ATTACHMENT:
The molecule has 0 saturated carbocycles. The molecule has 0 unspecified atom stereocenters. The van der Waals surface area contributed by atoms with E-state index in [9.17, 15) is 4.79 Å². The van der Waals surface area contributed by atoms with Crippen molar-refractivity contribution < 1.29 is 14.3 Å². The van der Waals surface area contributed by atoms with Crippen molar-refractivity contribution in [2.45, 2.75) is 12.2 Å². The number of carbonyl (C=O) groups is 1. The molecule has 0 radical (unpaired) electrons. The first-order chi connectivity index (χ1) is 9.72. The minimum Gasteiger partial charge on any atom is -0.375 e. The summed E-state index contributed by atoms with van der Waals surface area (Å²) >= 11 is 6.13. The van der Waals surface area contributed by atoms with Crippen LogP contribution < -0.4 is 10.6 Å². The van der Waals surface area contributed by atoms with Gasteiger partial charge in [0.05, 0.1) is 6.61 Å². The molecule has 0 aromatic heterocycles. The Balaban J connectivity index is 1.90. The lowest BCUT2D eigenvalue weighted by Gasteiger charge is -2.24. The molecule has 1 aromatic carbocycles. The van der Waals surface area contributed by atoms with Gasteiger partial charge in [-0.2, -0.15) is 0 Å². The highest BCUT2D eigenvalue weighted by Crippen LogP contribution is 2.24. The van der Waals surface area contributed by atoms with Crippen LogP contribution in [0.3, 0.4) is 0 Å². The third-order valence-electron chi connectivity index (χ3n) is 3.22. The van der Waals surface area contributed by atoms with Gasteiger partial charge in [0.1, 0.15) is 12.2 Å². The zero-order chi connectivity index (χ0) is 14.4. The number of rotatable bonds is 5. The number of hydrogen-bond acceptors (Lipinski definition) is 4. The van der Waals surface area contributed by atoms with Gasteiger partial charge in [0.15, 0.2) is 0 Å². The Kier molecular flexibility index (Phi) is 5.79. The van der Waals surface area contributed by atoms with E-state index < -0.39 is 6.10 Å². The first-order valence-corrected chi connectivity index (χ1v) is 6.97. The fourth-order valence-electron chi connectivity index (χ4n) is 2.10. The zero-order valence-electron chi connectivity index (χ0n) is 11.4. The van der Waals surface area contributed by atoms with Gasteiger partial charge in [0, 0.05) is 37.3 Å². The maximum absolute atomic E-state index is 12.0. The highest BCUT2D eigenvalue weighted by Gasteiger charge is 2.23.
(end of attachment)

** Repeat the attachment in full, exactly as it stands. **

The molecule has 0 saturated carbocycles. The molecule has 0 unspecified atom stereocenters. The van der Waals surface area contributed by atoms with E-state index in [9.17, 15) is 4.79 Å². The van der Waals surface area contributed by atoms with Crippen molar-refractivity contribution < 1.29 is 14.3 Å². The van der Waals surface area contributed by atoms with Crippen molar-refractivity contribution in [2.45, 2.75) is 12.2 Å². The number of carbonyl (C=O) groups is 1. The molecule has 0 radical (unpaired) electrons. The first-order chi connectivity index (χ1) is 9.72. The minimum Gasteiger partial charge on any atom is -0.375 e. The summed E-state index contributed by atoms with van der Waals surface area (Å²) >= 11 is 6.13. The van der Waals surface area contributed by atoms with Crippen LogP contribution < -0.4 is 10.6 Å². The van der Waals surface area contributed by atoms with Gasteiger partial charge in [0.05, 0.1) is 6.61 Å². The molecule has 0 aromatic heterocycles. The Balaban J connectivity index is 1.90. The lowest BCUT2D eigenvalue weighted by Gasteiger charge is -2.24. The molecule has 1 aromatic carbocycles. The van der Waals surface area contributed by atoms with Gasteiger partial charge in [-0.2, -0.15) is 0 Å². The highest BCUT2D eigenvalue weighted by Crippen LogP contribution is 2.24. The van der Waals surface area contributed by atoms with Crippen LogP contribution in [0.3, 0.4) is 0 Å². The third-order valence-electron chi connectivity index (χ3n) is 3.22. The van der Waals surface area contributed by atoms with Gasteiger partial charge in [0.1, 0.15) is 12.2 Å². The zero-order chi connectivity index (χ0) is 14.4. The number of rotatable bonds is 5. The number of hydrogen-bond acceptors (Lipinski definition) is 4. The van der Waals surface area contributed by atoms with Gasteiger partial charge in [0.15, 0.2) is 0 Å². The Kier molecular flexibility index (Phi) is 5.79. The van der Waals surface area contributed by atoms with E-state index < -0.39 is 6.10 Å². The first-order valence-corrected chi connectivity index (χ1v) is 6.97. The fourth-order valence-electron chi connectivity index (χ4n) is 2.10. The zero-order valence-electron chi connectivity index (χ0n) is 11.4. The van der Waals surface area contributed by atoms with Gasteiger partial charge in [0, 0.05) is 37.3 Å². The maximum absolute atomic E-state index is 12.0. The highest BCUT2D eigenvalue weighted by Gasteiger charge is 2.23.